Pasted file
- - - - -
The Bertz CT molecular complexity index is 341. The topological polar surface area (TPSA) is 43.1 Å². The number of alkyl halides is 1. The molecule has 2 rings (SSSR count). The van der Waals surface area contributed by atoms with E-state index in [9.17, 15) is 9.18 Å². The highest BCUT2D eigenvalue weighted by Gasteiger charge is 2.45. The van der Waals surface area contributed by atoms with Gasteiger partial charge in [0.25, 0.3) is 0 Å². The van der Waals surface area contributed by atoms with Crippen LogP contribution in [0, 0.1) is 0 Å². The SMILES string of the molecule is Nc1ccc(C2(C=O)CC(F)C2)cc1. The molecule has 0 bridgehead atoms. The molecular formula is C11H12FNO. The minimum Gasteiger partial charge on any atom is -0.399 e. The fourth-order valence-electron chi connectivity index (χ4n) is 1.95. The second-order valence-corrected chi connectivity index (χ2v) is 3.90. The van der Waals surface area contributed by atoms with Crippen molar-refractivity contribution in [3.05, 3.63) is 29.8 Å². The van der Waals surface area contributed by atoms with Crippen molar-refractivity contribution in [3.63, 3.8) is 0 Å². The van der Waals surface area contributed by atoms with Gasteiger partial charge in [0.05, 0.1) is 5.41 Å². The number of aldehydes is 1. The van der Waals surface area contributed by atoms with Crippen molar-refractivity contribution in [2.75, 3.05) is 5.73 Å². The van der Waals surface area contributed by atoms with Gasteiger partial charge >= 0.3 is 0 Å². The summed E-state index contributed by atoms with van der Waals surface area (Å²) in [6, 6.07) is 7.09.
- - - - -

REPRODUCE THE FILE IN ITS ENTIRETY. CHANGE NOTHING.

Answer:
The Bertz CT molecular complexity index is 341. The topological polar surface area (TPSA) is 43.1 Å². The number of alkyl halides is 1. The molecule has 2 rings (SSSR count). The van der Waals surface area contributed by atoms with E-state index in [9.17, 15) is 9.18 Å². The highest BCUT2D eigenvalue weighted by Gasteiger charge is 2.45. The van der Waals surface area contributed by atoms with Gasteiger partial charge in [0.25, 0.3) is 0 Å². The van der Waals surface area contributed by atoms with Crippen LogP contribution in [0, 0.1) is 0 Å². The SMILES string of the molecule is Nc1ccc(C2(C=O)CC(F)C2)cc1. The molecule has 0 bridgehead atoms. The molecular formula is C11H12FNO. The minimum Gasteiger partial charge on any atom is -0.399 e. The fourth-order valence-electron chi connectivity index (χ4n) is 1.95. The second-order valence-corrected chi connectivity index (χ2v) is 3.90. The van der Waals surface area contributed by atoms with Crippen molar-refractivity contribution in [3.05, 3.63) is 29.8 Å². The van der Waals surface area contributed by atoms with Crippen molar-refractivity contribution in [3.63, 3.8) is 0 Å². The van der Waals surface area contributed by atoms with Gasteiger partial charge in [0.05, 0.1) is 5.41 Å². The number of aldehydes is 1. The van der Waals surface area contributed by atoms with Crippen molar-refractivity contribution in [2.75, 3.05) is 5.73 Å². The van der Waals surface area contributed by atoms with Gasteiger partial charge >= 0.3 is 0 Å². The summed E-state index contributed by atoms with van der Waals surface area (Å²) in [6, 6.07) is 7.09.